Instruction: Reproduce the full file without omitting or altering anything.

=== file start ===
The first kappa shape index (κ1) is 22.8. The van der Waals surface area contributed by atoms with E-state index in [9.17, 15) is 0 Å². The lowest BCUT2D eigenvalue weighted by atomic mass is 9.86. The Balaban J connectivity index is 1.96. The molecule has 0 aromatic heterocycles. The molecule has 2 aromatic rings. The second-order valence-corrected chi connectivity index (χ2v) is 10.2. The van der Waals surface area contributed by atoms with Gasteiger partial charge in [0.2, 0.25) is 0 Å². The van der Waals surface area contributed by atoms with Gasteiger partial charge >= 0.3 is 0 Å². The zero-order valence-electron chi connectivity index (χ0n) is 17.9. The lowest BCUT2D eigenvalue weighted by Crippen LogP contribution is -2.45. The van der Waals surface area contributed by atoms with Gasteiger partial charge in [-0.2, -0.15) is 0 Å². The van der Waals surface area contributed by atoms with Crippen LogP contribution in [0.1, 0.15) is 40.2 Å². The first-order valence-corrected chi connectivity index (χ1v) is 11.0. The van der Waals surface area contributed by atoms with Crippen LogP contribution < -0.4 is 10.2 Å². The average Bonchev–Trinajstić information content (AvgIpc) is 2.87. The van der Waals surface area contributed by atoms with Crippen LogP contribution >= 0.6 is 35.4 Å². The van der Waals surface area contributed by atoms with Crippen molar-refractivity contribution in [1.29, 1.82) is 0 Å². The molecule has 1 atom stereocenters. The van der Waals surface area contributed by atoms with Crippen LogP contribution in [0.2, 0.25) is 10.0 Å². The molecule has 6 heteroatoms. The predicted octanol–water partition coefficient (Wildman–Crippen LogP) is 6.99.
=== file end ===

The first kappa shape index (κ1) is 22.8. The van der Waals surface area contributed by atoms with E-state index in [9.17, 15) is 0 Å². The lowest BCUT2D eigenvalue weighted by atomic mass is 9.86. The Balaban J connectivity index is 1.96. The molecule has 0 aromatic heterocycles. The molecule has 2 aromatic rings. The second-order valence-corrected chi connectivity index (χ2v) is 10.2. The van der Waals surface area contributed by atoms with Gasteiger partial charge in [0.2, 0.25) is 0 Å². The van der Waals surface area contributed by atoms with Gasteiger partial charge >= 0.3 is 0 Å². The zero-order valence-electron chi connectivity index (χ0n) is 17.9. The lowest BCUT2D eigenvalue weighted by Crippen LogP contribution is -2.45. The van der Waals surface area contributed by atoms with Gasteiger partial charge in [-0.2, -0.15) is 0 Å². The van der Waals surface area contributed by atoms with Crippen LogP contribution in [0.1, 0.15) is 40.2 Å². The first-order valence-corrected chi connectivity index (χ1v) is 11.0. The van der Waals surface area contributed by atoms with Crippen LogP contribution < -0.4 is 10.2 Å². The average Bonchev–Trinajstić information content (AvgIpc) is 2.87. The van der Waals surface area contributed by atoms with Crippen LogP contribution >= 0.6 is 35.4 Å². The van der Waals surface area contributed by atoms with Crippen molar-refractivity contribution in [1.29, 1.82) is 0 Å². The molecule has 1 atom stereocenters. The van der Waals surface area contributed by atoms with Crippen LogP contribution in [0.2, 0.25) is 10.0 Å². The molecule has 6 heteroatoms. The predicted octanol–water partition coefficient (Wildman–Crippen LogP) is 6.99.